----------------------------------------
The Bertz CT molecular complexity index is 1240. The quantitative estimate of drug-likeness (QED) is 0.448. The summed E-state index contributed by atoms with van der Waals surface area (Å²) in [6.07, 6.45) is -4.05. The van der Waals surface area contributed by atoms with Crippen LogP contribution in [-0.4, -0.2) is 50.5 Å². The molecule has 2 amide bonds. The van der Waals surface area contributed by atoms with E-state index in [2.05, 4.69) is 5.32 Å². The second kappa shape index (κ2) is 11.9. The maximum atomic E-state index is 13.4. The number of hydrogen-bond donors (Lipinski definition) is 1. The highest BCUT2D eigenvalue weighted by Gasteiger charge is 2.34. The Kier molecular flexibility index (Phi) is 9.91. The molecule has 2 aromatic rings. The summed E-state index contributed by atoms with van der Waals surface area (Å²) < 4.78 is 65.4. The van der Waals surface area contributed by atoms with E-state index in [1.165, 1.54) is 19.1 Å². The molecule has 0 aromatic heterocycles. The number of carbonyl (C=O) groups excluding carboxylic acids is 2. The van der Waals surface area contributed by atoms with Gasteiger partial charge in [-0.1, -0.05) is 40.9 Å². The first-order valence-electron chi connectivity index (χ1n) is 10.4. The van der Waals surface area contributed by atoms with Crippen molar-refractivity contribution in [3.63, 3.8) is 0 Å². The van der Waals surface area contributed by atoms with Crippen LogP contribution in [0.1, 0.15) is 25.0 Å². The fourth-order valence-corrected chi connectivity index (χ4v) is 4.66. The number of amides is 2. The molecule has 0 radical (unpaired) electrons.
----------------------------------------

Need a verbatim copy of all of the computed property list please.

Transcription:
The Bertz CT molecular complexity index is 1240. The quantitative estimate of drug-likeness (QED) is 0.448. The summed E-state index contributed by atoms with van der Waals surface area (Å²) in [6.07, 6.45) is -4.05. The van der Waals surface area contributed by atoms with Crippen LogP contribution in [-0.4, -0.2) is 50.5 Å². The molecule has 2 amide bonds. The van der Waals surface area contributed by atoms with E-state index in [2.05, 4.69) is 5.32 Å². The second kappa shape index (κ2) is 11.9. The maximum atomic E-state index is 13.4. The number of hydrogen-bond donors (Lipinski definition) is 1. The highest BCUT2D eigenvalue weighted by Gasteiger charge is 2.34. The Kier molecular flexibility index (Phi) is 9.91. The molecule has 2 aromatic rings. The summed E-state index contributed by atoms with van der Waals surface area (Å²) < 4.78 is 65.4. The van der Waals surface area contributed by atoms with E-state index in [1.165, 1.54) is 19.1 Å². The molecule has 0 aromatic heterocycles. The number of carbonyl (C=O) groups excluding carboxylic acids is 2. The van der Waals surface area contributed by atoms with Gasteiger partial charge in [-0.1, -0.05) is 40.9 Å². The first-order valence-electron chi connectivity index (χ1n) is 10.4. The van der Waals surface area contributed by atoms with Crippen molar-refractivity contribution in [3.63, 3.8) is 0 Å². The van der Waals surface area contributed by atoms with Crippen LogP contribution in [0.1, 0.15) is 25.0 Å². The fourth-order valence-corrected chi connectivity index (χ4v) is 4.66. The number of amides is 2. The molecule has 0 radical (unpaired) electrons.